Christmas Dangers to Pets
As the festive holiday season approaches be wary of all the pet pitfalls in and around your home.
It can be very tempting to feed leftovers to your pets however any sudden change to your pet's diet can cause gastric upset. Also fatty foods can cause life-threatening conditions like pancreatitis. Be careful not to feed your dog a turkey or chicken bone as cooked bones can cause gastrointestinal upset and blockage.
Chocolate is toxic to animals and I have come across many dogs that unwrap presents made of chocolate from under the Christmas tree. Signs of chocolate toxicity include twitching, vomiting, diarrhoea, hyperactivity, seizuring and death. If your dog ingests chocolate ensure you contact your vet immediately.
Also be wary of other toxic foods over the holiday season like grapes, sultanas, raisins, macadamia nuts, avocados, garlic and onion to name just a few.
Cats can also get in trouble climbing Christmas trees and ingesting bright shiny things like tinsel and decorations. These objects can get stuck in your pet's digestive tract and require surgical removal.
If you have young adventurous pets make sure your Christmas tree is safe and secure. Try to decorate your tree and home with objects that are not enticing for your pet. Avoid edible decorations or small shiny stringy objects that may catch their attention. Otherwise Christmas paraphenalia should be kept separate from troublesome pets.
Flowers are a wonderful adornment to your home however sweet-smelling Lilies can cause kidney failure and be fatal to cats.
Ensure your garden is free of poisonous plants and shrubs or restrict your pet's access to them. Some of the most common toxic plants include the Nightshades (Brunfelsia), Liliums, Oleanders, Bulbs (Onions, Daffodils), Madagascar Jasmine, Tomato and Potato Plants and Toadstools. Other plants can cause skin irritation like Wandering Jew. Also ensure your compost is not accessible to pets and that your fences are secure to keep your dog from escaping. Plenty of shade and water sources are necessary to keep pets cool over Summer.
Keeping your house pet-prepped is another important aspect of responsible pet ownership. This means providing a comfortable spot for your pet to rest. Supplying easily accessible food and water bowls as well as designating a space to toilet. Very young or old pets should be kept away from slippery surfaces and stairs. Ensure cupboards are always closed and that pets are prevented from accessing small spaces.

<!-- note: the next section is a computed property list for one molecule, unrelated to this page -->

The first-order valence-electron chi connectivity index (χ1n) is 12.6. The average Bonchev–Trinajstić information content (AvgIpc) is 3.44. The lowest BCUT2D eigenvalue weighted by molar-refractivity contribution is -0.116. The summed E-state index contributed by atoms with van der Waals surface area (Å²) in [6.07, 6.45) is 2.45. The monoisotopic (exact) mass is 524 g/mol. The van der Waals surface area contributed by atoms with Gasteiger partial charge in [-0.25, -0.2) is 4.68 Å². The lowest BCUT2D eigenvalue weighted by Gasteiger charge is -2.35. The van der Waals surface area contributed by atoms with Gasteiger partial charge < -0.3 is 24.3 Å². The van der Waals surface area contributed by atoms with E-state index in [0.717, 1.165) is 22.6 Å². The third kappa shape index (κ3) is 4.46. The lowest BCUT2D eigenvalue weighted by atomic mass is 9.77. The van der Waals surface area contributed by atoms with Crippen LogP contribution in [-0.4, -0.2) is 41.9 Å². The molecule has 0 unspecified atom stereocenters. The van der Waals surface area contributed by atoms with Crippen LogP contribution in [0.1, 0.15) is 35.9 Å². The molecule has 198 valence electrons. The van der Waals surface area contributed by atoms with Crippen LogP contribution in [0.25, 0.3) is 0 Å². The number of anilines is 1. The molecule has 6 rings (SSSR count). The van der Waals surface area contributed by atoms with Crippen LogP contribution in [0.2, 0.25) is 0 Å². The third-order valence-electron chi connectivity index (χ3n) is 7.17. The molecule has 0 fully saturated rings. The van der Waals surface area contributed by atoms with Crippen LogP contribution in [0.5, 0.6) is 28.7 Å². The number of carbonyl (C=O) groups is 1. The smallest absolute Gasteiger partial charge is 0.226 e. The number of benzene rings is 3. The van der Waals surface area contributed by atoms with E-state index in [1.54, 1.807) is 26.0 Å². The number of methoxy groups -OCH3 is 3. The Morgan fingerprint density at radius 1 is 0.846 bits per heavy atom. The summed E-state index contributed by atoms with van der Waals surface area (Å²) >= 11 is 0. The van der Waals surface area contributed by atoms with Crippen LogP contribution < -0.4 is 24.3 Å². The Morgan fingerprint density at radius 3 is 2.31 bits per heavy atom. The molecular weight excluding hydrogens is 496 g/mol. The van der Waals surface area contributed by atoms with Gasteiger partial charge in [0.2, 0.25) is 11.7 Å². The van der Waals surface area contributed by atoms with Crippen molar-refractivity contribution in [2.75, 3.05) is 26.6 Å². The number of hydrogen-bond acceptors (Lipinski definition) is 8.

Stress and Anxiety
Guests and visitors are a sudden imposition on many pet's home environments. Although some animals embrace change, most don't. You may think them hiding away is a coping strategy however these animals are suffering undue stress and will often act out by urinating or defecating where they shouldn't. They may also stop eating, develop gastric upset and lose weight.
To try to reduce stress for your pets ensure you make as little a change as possible to their home and routine. If they're not of a friendly disposition make sure they have a safe and secure place separate from the noise and disruption. Also compensate for these changes by introducing some stress relievers to your home like Feliway plug-in diffuser or spray for cats or Adaptil diffuser or collar for dogs. These are great adjuncts for pet stress-relief in the home.
So remember to pet proof this festive season to keep you and your four-legged family merry over the holidays.
Dr. Elise grew up on the Gold Coast with a hobby farm and a back yard full of pets. Elise now resides in Melbourne with her husband, bub, and a rescue Labrador x Kelpie named Rumpold. Having always wanted to be a Veterinarian Elise completed a Science degree in Brisbane before moving to Sydney to complete a Bachelor of Veterinary Science from The University of Sydney. Elise worked in Australia and the UK before completing a Diploma in Wildlife Management in South Africa. Elise now spends her days teaching children about pet safety, playing with Rumpold and attempting yoga.
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